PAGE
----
Lateral partner hiring is an important component of firm growth. According to ALM Intelligence analysis, lateral hiring increased 36% from 2010-2015 and is poised to continue to rise. Last year alone lateral hiring reached 2,890 moves, a 5.6% increase from the prior year.
Moreover, lateral partner hiring has an impact that transcends the recruitment itself: The majority of firm leadership comes from lateral hires rather than organic growth within the firm.
That means that as lateral hiring becomes an increasingly integral piece of firm growth post-recession, firm leaders must confront the reality that the process perpetuates the gender diversity problem.
The stats on gender diversity in the legal industry remain consistently bleak: Female attorneys only comprise a small percentage of law firm senior leadership. Women comprise approximately 16% of equity partnerships and 25% of non-equity partners — numbers that have remained level for the past five years. Women also constitute a distinct minority on top governing committees: 4% of executive management overall, 23% of top governing committees, 28% of promotion committees, and 28% of compensation committees.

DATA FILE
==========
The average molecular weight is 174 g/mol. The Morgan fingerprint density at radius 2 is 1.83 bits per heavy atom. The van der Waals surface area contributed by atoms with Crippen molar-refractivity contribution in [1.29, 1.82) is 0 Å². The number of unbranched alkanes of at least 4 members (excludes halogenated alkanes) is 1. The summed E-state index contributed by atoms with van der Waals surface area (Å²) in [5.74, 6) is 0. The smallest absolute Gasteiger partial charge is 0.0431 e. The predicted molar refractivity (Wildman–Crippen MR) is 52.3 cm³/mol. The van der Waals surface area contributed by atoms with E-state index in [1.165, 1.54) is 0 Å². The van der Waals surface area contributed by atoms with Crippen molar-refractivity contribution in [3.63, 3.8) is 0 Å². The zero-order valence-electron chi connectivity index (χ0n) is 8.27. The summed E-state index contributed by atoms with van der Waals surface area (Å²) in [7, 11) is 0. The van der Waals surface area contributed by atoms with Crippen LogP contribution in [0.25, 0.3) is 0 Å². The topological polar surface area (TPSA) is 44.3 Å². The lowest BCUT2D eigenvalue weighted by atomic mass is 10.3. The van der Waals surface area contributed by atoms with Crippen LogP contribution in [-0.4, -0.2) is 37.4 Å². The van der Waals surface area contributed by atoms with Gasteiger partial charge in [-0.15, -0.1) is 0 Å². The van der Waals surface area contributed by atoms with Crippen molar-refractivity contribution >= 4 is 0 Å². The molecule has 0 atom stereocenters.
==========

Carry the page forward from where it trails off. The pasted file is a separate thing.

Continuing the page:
The data on female lateral partner hiring mirrors these numbers. Women comprise just over 20% of the lateral partner hiring market.
The issue is circular and, in fact, partially stems from the lateral hiring process itself.
As much as firms have tried to quantify the success rates from lateral hiring through different metrics, most notably portability of book of business, the process in and of itself has a strong subjective component. It relies upon senior firm leaders to make a judgment call as to the potential lateral partner’s fit in firm culture.
Female partner underrepresentation in senior leadership, particularly on hiring and executive committees, deepens the gender diversity problem. There are fewer women on average on hiring committees to argue in favor of female lateral hires.
When considering portability of book of business, firm leaders should remember that women are often less comfortable in a business-generating role. This issue is part-and parcel of the struggle that women face in attaining origination credit. Strikingly, a study by ALM Intelligence and Major, Lindsey & Africa found that between 2012 and 2014, origination credit to female partners dropped 12 percentage points in the same time span that origination credit to male partners increased 8 percentage points.